Israel has been traveling the country to win over skeptics, delivering detailed, 90-minute presentations laying out what he sees as a path to victory. A Washington Post reporter was granted access to a presentation delivered recently to donors in Manhattan.
Israel’s pitch is built around the idea that Republicans won as many as 30 seats by single-digit margins, giving Democrats immediate opportunities. Another 22 were unique targets with districts more favorable to Democrats in non-presidential years or where the party ran poor campaigns in 2012. Texas and Florida still have to resolve legal battles over their congressional maps, and Democrats believe the final configurations will produce several more seats for them.
Without a presidential contest to compete with, Democrats also believe liberal mega-donors will open their wallets more generously to House Majority PAC, a super PAC supporting House Democrats. Its director, Ali Lapp, a former DCCC adviser, can attend events with Israel at this early stage of the campaign season without violating laws prohibiting the two committees from coordinating their activities.
“The House Majority PAC is the super PAC dedicated to retaking the House,” Israel told New York donors, introducing them to Lapp.
All 10 of House Majority’s initial targets are suburban Republicans. In 2012, the super PAC spent $40 million for House Democrats, and the budget for 2014 will be much larger.
So too will Republican super PAC budgets, many orchestrated by Karl Rove, which is why Israel is happy to have Obama actively working on his behalf.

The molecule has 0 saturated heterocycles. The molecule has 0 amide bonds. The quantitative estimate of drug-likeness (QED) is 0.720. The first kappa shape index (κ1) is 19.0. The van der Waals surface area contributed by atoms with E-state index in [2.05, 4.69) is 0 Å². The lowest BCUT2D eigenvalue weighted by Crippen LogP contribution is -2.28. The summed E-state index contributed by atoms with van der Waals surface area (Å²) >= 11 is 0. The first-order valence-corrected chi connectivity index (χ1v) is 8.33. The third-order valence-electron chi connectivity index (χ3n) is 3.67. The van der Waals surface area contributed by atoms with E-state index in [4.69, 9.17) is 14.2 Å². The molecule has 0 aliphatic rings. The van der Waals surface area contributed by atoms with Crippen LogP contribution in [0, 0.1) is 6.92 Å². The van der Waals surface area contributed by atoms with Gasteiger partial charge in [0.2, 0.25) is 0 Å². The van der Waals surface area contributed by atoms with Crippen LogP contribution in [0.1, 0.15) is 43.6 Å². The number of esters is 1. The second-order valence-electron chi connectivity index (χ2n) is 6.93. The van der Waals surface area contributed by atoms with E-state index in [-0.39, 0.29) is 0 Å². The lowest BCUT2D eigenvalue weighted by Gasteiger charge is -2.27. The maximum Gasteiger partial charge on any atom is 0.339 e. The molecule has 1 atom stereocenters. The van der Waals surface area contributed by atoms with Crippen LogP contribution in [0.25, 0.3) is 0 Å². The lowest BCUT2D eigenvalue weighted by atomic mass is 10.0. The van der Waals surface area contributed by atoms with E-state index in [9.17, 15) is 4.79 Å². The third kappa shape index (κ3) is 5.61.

The president admitted to Pelosi and Israel in an election night phone call that he had ignored their past requests for help.
“What I couldn’t do in 2012, I’m in big time in 2014. I am in, and I mean it,” Obama told the lawmakers, according to Israel’s recounting. Obama began his first-ever concerted campaign for House Democrats on Wednesday in San Francisco, a more than $3.2 million night that served as the first of eight DCCC fundraisers he plans to participate in this year.
In his remarks, Obama credited Israel with “doing an often thankless, extraordinarily difficult job” with “boundless energy.”
Pelosi said that energy, along with a New Yorker’s hardened sense of reality, is why she forced Israel into another term trying to win back the majority.
“He doesn’t sugarcoat any prospect that we’re on,” she said, “but he’s confident that we have a path to victory.”
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